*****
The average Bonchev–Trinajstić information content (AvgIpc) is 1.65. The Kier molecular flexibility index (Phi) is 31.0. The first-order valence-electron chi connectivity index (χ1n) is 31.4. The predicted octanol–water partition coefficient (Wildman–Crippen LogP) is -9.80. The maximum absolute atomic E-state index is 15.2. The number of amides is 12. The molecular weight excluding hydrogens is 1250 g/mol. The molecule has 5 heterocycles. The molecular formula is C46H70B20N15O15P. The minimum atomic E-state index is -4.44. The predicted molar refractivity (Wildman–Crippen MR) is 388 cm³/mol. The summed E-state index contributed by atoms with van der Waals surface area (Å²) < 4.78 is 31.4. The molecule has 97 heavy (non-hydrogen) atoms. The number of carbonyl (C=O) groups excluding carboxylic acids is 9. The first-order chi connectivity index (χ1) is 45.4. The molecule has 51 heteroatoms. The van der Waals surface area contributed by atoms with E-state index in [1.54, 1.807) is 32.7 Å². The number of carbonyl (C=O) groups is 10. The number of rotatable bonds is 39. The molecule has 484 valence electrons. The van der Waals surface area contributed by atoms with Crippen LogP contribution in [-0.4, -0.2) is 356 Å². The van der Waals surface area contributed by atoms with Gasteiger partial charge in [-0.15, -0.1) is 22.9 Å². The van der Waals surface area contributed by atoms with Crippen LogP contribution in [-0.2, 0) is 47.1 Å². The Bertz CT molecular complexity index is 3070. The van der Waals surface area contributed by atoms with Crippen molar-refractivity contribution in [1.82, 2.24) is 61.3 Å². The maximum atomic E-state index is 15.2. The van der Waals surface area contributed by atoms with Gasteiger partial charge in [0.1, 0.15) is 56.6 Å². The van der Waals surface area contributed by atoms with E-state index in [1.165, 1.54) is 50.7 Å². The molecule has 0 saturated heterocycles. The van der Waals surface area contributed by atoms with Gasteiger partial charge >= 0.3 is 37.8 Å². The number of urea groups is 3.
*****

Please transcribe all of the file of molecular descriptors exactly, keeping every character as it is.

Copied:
The average Bonchev–Trinajstić information content (AvgIpc) is 1.65. The Kier molecular flexibility index (Phi) is 31.0. The first-order valence-electron chi connectivity index (χ1n) is 31.4. The predicted octanol–water partition coefficient (Wildman–Crippen LogP) is -9.80. The maximum absolute atomic E-state index is 15.2. The number of amides is 12. The molecular weight excluding hydrogens is 1250 g/mol. The molecule has 5 heterocycles. The molecular formula is C46H70B20N15O15P. The minimum atomic E-state index is -4.44. The predicted molar refractivity (Wildman–Crippen MR) is 388 cm³/mol. The summed E-state index contributed by atoms with van der Waals surface area (Å²) < 4.78 is 31.4. The molecule has 97 heavy (non-hydrogen) atoms. The number of carbonyl (C=O) groups excluding carboxylic acids is 9. The first-order chi connectivity index (χ1) is 45.4. The molecule has 51 heteroatoms. The van der Waals surface area contributed by atoms with E-state index in [1.54, 1.807) is 32.7 Å². The number of carbonyl (C=O) groups is 10. The number of rotatable bonds is 39. The molecule has 484 valence electrons. The van der Waals surface area contributed by atoms with Crippen LogP contribution in [-0.4, -0.2) is 356 Å². The van der Waals surface area contributed by atoms with Gasteiger partial charge in [-0.15, -0.1) is 22.9 Å². The van der Waals surface area contributed by atoms with Crippen LogP contribution in [-0.2, 0) is 47.1 Å². The Bertz CT molecular complexity index is 3070. The van der Waals surface area contributed by atoms with Crippen molar-refractivity contribution in [1.82, 2.24) is 61.3 Å². The maximum atomic E-state index is 15.2. The van der Waals surface area contributed by atoms with Gasteiger partial charge in [0.1, 0.15) is 56.6 Å². The van der Waals surface area contributed by atoms with E-state index in [1.165, 1.54) is 50.7 Å². The molecule has 0 saturated heterocycles. The van der Waals surface area contributed by atoms with Gasteiger partial charge >= 0.3 is 37.8 Å². The number of urea groups is 3.